Endocarditis is a potentially serious condition caused by bacteria (germs) collecting in the heart’s lining (endocardium), which then causes an infection. The infection stops the heart from working properly and can cause problems with other organs in the body. People with heart conditions usually have some damage to the lining of the heart, which makes it easier for bacteria to collect there.
Bacteria getting into the body
Bacteria can enter the body in a number of ways: via the gums where bacteria is often present, or any medical procedure where the skin is broken. You can reduce the risk of infection via gums by taking care of your teeth and going for regular dental check-ups.
Who's at risk?
Endocarditis is quite rare. The British Heart Foundation estimates that there are only about 1,500 cases each year in the UK and most of the people involved in those cases have:
- a diseased heart valve
- one or more artificial heart valves
- a congenital heart condition
- had surgery to correct a congenital heart condition
Endocarditis is usually diagnosed with blood tests, an echocardiogram (a painless ultrasound of your heart) and/or a CT scan.
It can be treated and cured with a course of antibiotics. These are usually given to you intravenously (through a drip) in hospital and treatment lasts several weeks.
Endocarditis can become life-threatening if left untreated.
You can take extra precautions against endocarditis. High risk patients are sometimes advised to take anibiotics before:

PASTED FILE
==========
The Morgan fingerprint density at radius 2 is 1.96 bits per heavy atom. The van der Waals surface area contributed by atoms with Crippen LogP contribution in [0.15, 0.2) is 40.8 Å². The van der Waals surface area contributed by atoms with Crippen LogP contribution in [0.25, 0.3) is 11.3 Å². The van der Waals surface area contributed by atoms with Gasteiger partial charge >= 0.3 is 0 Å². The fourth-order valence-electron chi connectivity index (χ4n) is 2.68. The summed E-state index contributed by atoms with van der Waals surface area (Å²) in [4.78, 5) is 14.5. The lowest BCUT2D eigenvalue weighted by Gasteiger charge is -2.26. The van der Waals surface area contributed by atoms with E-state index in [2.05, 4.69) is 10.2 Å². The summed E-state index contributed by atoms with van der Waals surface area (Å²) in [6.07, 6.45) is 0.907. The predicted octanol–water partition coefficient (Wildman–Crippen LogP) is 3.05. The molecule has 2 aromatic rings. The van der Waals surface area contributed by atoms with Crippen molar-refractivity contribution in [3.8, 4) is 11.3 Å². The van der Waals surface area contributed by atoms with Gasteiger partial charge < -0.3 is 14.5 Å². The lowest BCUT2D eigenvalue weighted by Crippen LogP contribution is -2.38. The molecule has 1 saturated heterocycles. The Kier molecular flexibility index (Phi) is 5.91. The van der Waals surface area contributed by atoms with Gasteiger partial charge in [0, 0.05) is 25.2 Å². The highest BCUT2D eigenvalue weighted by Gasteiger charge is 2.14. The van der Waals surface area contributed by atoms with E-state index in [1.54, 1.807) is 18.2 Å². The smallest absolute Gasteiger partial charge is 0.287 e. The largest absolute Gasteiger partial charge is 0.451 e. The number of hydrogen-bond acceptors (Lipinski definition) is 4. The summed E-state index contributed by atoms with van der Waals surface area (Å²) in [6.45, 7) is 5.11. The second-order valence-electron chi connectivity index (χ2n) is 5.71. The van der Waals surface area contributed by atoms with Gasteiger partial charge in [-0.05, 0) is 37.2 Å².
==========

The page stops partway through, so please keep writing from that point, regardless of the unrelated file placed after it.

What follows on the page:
- dental procedures
- any medical procedures where the skin will be broken
- genitourinary and endoscopic procedures
- body piercing or tattooing.
This is called prophylactic (preventative) treatment, also known as antibiotic prophylaxis or antibiotic cover. This should kill bacteria that enter the body during these procedures and reduce the risk endocarditis. In the past, you may have had an endocarditis card that you have shown to healthcare professionals before any treatment.
Preventative treatment medical guidelines
The latest guidelines issued by the National Institute for Health and Clinical Excellence (NICE) suggest that antibiotics before dental and medical procedures are not needed for those at particular risk of endocarditis.
It is important to remember that these are guidelines for healthcare professionals and not a law. Some doctors may feel that in some cases prophylactic cover is needed.
Your surgeon or cardiologist will discuss this with you and advise whether he/she thinks antibiotics are suitable in your case.
If we do feel that you should take antibiotics before procedures, we will write to you explaining this.
You can then show our letter to other healthcare professionals as needed. Please ask if you have any questions about antibiotic cover.